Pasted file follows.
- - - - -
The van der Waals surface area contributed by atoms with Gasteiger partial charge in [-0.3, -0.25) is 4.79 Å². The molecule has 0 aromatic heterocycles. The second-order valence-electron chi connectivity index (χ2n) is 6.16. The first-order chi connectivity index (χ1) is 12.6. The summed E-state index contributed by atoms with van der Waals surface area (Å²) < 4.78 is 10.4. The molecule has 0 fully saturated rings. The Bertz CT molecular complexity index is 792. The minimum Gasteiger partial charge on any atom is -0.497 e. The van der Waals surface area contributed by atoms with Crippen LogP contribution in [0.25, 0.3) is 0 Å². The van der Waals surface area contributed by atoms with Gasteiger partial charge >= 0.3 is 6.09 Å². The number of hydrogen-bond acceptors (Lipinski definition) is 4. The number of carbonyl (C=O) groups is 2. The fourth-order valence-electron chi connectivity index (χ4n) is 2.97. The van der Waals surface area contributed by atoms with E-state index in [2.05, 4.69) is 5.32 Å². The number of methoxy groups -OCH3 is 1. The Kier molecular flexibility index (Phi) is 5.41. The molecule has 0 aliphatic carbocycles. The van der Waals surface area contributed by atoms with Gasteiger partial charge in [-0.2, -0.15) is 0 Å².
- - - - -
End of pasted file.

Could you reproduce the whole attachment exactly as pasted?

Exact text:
The van der Waals surface area contributed by atoms with Gasteiger partial charge in [-0.3, -0.25) is 4.79 Å². The molecule has 0 aromatic heterocycles. The second-order valence-electron chi connectivity index (χ2n) is 6.16. The first-order chi connectivity index (χ1) is 12.6. The summed E-state index contributed by atoms with van der Waals surface area (Å²) < 4.78 is 10.4. The molecule has 0 fully saturated rings. The Bertz CT molecular complexity index is 792. The minimum Gasteiger partial charge on any atom is -0.497 e. The van der Waals surface area contributed by atoms with Crippen LogP contribution in [0.25, 0.3) is 0 Å². The van der Waals surface area contributed by atoms with Gasteiger partial charge >= 0.3 is 6.09 Å². The number of hydrogen-bond acceptors (Lipinski definition) is 4. The number of carbonyl (C=O) groups is 2. The fourth-order valence-electron chi connectivity index (χ4n) is 2.97. The van der Waals surface area contributed by atoms with E-state index in [2.05, 4.69) is 5.32 Å². The number of methoxy groups -OCH3 is 1. The Kier molecular flexibility index (Phi) is 5.41. The molecule has 0 aliphatic carbocycles. The van der Waals surface area contributed by atoms with Gasteiger partial charge in [-0.2, -0.15) is 0 Å².